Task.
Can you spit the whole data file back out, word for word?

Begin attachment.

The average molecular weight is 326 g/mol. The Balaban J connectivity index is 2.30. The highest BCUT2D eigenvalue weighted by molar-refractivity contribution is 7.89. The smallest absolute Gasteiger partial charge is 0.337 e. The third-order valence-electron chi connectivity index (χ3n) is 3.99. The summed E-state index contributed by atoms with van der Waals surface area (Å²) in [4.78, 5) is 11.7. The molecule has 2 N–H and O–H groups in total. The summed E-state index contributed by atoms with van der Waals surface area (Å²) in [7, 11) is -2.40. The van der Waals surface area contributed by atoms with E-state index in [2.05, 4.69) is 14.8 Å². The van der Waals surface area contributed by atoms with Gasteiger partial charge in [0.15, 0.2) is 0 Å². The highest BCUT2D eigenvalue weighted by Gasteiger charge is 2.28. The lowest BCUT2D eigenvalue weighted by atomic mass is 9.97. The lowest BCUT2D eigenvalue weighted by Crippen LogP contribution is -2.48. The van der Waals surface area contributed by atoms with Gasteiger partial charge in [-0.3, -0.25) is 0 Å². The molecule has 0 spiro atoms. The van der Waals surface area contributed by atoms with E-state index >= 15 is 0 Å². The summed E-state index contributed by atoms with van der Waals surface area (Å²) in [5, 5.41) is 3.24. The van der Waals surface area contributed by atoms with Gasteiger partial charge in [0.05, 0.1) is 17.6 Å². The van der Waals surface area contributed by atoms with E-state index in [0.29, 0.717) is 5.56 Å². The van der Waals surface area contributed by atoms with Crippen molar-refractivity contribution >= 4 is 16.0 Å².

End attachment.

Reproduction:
The average molecular weight is 326 g/mol. The Balaban J connectivity index is 2.30. The highest BCUT2D eigenvalue weighted by molar-refractivity contribution is 7.89. The smallest absolute Gasteiger partial charge is 0.337 e. The third-order valence-electron chi connectivity index (χ3n) is 3.99. The summed E-state index contributed by atoms with van der Waals surface area (Å²) in [4.78, 5) is 11.7. The molecule has 2 N–H and O–H groups in total. The summed E-state index contributed by atoms with van der Waals surface area (Å²) in [7, 11) is -2.40. The van der Waals surface area contributed by atoms with E-state index in [2.05, 4.69) is 14.8 Å². The van der Waals surface area contributed by atoms with Gasteiger partial charge in [0.15, 0.2) is 0 Å². The highest BCUT2D eigenvalue weighted by Gasteiger charge is 2.28. The lowest BCUT2D eigenvalue weighted by atomic mass is 9.97. The lowest BCUT2D eigenvalue weighted by Crippen LogP contribution is -2.48. The van der Waals surface area contributed by atoms with Gasteiger partial charge in [-0.3, -0.25) is 0 Å². The molecule has 0 spiro atoms. The van der Waals surface area contributed by atoms with E-state index >= 15 is 0 Å². The summed E-state index contributed by atoms with van der Waals surface area (Å²) in [5, 5.41) is 3.24. The van der Waals surface area contributed by atoms with Gasteiger partial charge in [0.05, 0.1) is 17.6 Å². The van der Waals surface area contributed by atoms with E-state index in [0.29, 0.717) is 5.56 Å². The van der Waals surface area contributed by atoms with Crippen molar-refractivity contribution >= 4 is 16.0 Å².